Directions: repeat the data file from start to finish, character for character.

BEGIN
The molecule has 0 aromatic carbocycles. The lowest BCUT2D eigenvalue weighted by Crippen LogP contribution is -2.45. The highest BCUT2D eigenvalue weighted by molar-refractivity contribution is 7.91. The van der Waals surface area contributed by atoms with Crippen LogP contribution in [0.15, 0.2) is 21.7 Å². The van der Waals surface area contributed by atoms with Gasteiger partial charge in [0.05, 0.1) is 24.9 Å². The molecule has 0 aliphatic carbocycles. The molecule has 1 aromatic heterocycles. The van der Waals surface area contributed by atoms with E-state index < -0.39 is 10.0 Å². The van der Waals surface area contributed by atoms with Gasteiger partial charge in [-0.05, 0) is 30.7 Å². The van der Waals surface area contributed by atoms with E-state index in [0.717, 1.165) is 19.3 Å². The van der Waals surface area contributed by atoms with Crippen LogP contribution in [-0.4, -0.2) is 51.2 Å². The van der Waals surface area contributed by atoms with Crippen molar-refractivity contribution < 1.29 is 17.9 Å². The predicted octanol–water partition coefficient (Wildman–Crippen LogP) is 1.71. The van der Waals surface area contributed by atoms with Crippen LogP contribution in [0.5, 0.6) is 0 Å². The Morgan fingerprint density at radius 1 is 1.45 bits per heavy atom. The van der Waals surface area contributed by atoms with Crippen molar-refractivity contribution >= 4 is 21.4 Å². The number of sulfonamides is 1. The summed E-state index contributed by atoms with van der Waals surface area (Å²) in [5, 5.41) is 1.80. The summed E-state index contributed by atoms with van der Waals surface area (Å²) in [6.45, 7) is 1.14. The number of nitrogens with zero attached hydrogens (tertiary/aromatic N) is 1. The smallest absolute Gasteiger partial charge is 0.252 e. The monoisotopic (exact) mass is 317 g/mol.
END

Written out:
The molecule has 0 aromatic carbocycles. The lowest BCUT2D eigenvalue weighted by Crippen LogP contribution is -2.45. The highest BCUT2D eigenvalue weighted by molar-refractivity contribution is 7.91. The van der Waals surface area contributed by atoms with Crippen LogP contribution in [0.15, 0.2) is 21.7 Å². The van der Waals surface area contributed by atoms with Gasteiger partial charge in [0.05, 0.1) is 24.9 Å². The molecule has 0 aliphatic carbocycles. The molecule has 1 aromatic heterocycles. The van der Waals surface area contributed by atoms with E-state index < -0.39 is 10.0 Å². The van der Waals surface area contributed by atoms with Gasteiger partial charge in [-0.05, 0) is 30.7 Å². The van der Waals surface area contributed by atoms with E-state index in [0.717, 1.165) is 19.3 Å². The van der Waals surface area contributed by atoms with Crippen LogP contribution in [-0.4, -0.2) is 51.2 Å². The van der Waals surface area contributed by atoms with Crippen molar-refractivity contribution < 1.29 is 17.9 Å². The predicted octanol–water partition coefficient (Wildman–Crippen LogP) is 1.71. The van der Waals surface area contributed by atoms with Crippen LogP contribution in [0.5, 0.6) is 0 Å². The Morgan fingerprint density at radius 1 is 1.45 bits per heavy atom. The van der Waals surface area contributed by atoms with Crippen molar-refractivity contribution >= 4 is 21.4 Å². The number of sulfonamides is 1. The summed E-state index contributed by atoms with van der Waals surface area (Å²) in [5, 5.41) is 1.80. The summed E-state index contributed by atoms with van der Waals surface area (Å²) in [6.45, 7) is 1.14. The number of nitrogens with zero attached hydrogens (tertiary/aromatic N) is 1. The smallest absolute Gasteiger partial charge is 0.252 e. The monoisotopic (exact) mass is 317 g/mol.